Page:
Nigerian Stocks: Worth a second look
The domestic recovery has continued in 2021 as various sectors of the economy have largely reopened following the pandemic. However, Nigerian stocks are lagging – they are down 3.2% year-to-date. The benchmark All-Share Index (ASI) fell by 3.0% in Q1 2021 and 2.9% in Q2 2021 as local currency T-bill and bond yields began trending upwards and as stocks began to look relatively expensive in valuation terms.
The YTD losses are primarily thanks to a 16.1% fall in telco and index heavyweight, Airtel Africa. As a reminder, Airtel Africa was one of the best performing names of 2020 as foreign investors took advantage of the stock’s fungibility as an alternative means to repatriate funds. However, the spread between the stock’s Lagos and London listings rose to as high as 145.6% (N551.34) in April 2021, leading to a selloff and sharp correction in the share price in Lagos.
On sectors, the banking stocks, led by Guaranty Trust Holdco (-14.2%) and Zenith Bank (-5.4%), were the primary contributor to the markets poor performance, with the banking index down 6.2% YTD. This is because banks earnings have remained under pressure amidst the low-yield environment, and investors have largely ignored the fact that they are trading at significant discounts to their Sub-Saharan African peers and their own historical valuations. In addition, the Industrial (-4.5%) and Consumer Goods (-4.3%) sectors, led by Nestle Nigeria (-7.0%) and BUA Cement (-12.1%), also lent a hand as investors sold down companies whose margins have come under the most pressure from the high-inflationary environment and FX weakness. In the case of BUA Cement, the stock was trading at an incredibly expensive valuation.
The Oil & Gas (O&G) sector has been the bright spot this year – the O&G index is up 60.9% YTD. Upstream Oil & Gas companies such as Seplat Energy (+74.0%) have benefitted from the strong rally in oil prices this year. In comparison, the downstream players such as TotalEnergies Marketing Nigeria (+47.7%) have seen product volumes surge following the reopening of the economy.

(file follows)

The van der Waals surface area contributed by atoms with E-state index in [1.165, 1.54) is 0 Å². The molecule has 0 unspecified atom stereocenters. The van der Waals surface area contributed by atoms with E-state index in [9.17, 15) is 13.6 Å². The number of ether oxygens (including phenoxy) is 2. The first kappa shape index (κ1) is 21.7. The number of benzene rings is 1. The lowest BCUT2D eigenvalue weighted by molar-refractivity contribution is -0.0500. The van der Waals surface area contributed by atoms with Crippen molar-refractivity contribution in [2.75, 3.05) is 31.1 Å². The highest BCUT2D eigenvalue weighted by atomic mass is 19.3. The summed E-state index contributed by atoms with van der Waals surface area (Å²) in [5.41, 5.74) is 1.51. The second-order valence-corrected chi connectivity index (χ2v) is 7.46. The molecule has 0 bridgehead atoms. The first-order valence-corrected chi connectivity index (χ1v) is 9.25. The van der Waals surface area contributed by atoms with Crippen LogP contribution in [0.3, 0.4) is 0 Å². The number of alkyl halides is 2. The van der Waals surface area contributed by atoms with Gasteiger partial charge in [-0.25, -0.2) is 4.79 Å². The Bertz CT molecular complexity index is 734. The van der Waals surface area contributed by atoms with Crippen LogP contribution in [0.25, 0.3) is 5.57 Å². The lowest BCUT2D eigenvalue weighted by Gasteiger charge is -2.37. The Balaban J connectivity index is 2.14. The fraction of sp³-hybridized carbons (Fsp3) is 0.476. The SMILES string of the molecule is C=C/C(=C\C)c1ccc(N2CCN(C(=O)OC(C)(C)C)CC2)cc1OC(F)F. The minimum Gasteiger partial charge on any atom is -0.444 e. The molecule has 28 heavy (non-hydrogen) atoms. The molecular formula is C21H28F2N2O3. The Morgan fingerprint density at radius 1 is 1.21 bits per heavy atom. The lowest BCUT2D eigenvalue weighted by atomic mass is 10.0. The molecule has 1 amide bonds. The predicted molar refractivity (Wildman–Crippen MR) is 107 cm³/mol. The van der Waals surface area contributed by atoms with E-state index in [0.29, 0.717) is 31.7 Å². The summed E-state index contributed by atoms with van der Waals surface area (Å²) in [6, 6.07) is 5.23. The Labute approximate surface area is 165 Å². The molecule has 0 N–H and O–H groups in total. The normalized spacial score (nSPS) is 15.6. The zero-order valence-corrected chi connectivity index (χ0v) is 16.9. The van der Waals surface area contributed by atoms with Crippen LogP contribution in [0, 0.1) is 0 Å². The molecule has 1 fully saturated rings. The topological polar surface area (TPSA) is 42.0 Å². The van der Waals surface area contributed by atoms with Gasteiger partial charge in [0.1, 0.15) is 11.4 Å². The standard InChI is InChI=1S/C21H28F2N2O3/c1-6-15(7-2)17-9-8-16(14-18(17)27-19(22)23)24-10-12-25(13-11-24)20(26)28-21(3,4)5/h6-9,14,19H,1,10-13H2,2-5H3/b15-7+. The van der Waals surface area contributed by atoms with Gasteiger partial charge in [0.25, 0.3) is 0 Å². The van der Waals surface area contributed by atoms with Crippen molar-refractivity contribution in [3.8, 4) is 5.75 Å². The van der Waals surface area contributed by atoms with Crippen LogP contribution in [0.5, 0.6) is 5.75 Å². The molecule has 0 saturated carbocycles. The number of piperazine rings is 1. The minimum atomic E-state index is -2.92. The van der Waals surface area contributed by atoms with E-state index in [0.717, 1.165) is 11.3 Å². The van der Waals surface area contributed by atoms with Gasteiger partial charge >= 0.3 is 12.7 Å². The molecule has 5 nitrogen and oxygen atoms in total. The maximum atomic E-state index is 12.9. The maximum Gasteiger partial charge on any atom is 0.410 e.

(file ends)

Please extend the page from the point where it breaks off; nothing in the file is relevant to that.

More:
Where do we go from here? The second quarter was the first time since Q1-20 that Nigerian equities have lost in two successive quarters. However, Q3-20 is set to buck the trend. The market has seen renewed interest as local currency yields have begun falling again in recent months and H1-2021 earnings impressed across the major non-bank stocks. As a result, the ASI is up 2.5% quarter-to-date with less than a week to go in the quarter.
Like we mentioned in our series on Total Returns (see Coronation Research, “Why you need to study Total Equity Returns”, 9 August 2021 & “The role of dividends in total return” 17 August 2021), current market yields still do compensate for the level of domestic inflation. The monetary authorities also seem to be happy with yields at this level. As a result, fixed income remains not an easy sell unless under the heading ‘You have nowhere else to go’. Consequently, equities look more attractive going forwards, with some select stocks generating yields higher than the 1-year T-bill. Our study on the Bond Equity Earnings yield Ratio (BEER) buttresses this point. The bond equity earnings yield ratio (BEER) is a metric that is often used to evaluate the relationship between the earnings yield of a stock market (the inverse of the price-to-earnings ratio) relative to bonds. A number above one indicates that bonds offer more value than equities.
Nigerian Stocks: Worth a second look
Bond Equity Earnings Yield Ratio
Stocks likely to attract the most attention as we round off the year include Zenith Bank, Guaranty Trust Holdco, UBA and MTN Nigeria – these stocks have expected dividend yields of between 6% and 14% (consensus estimates).
Nota bene: The Coronation Research Model Equity Portfolio is an expression of opinion about Nigerian equities and does not represent an actual portfolio of stocks (though market liquidity is respected and notional commissions are paid). It does not constitute advice to buy or sell securities. Its contents are confidential to Coronation Research up until publication. This note should be read as an integral part of the disclaimer that appears at the end of this publication.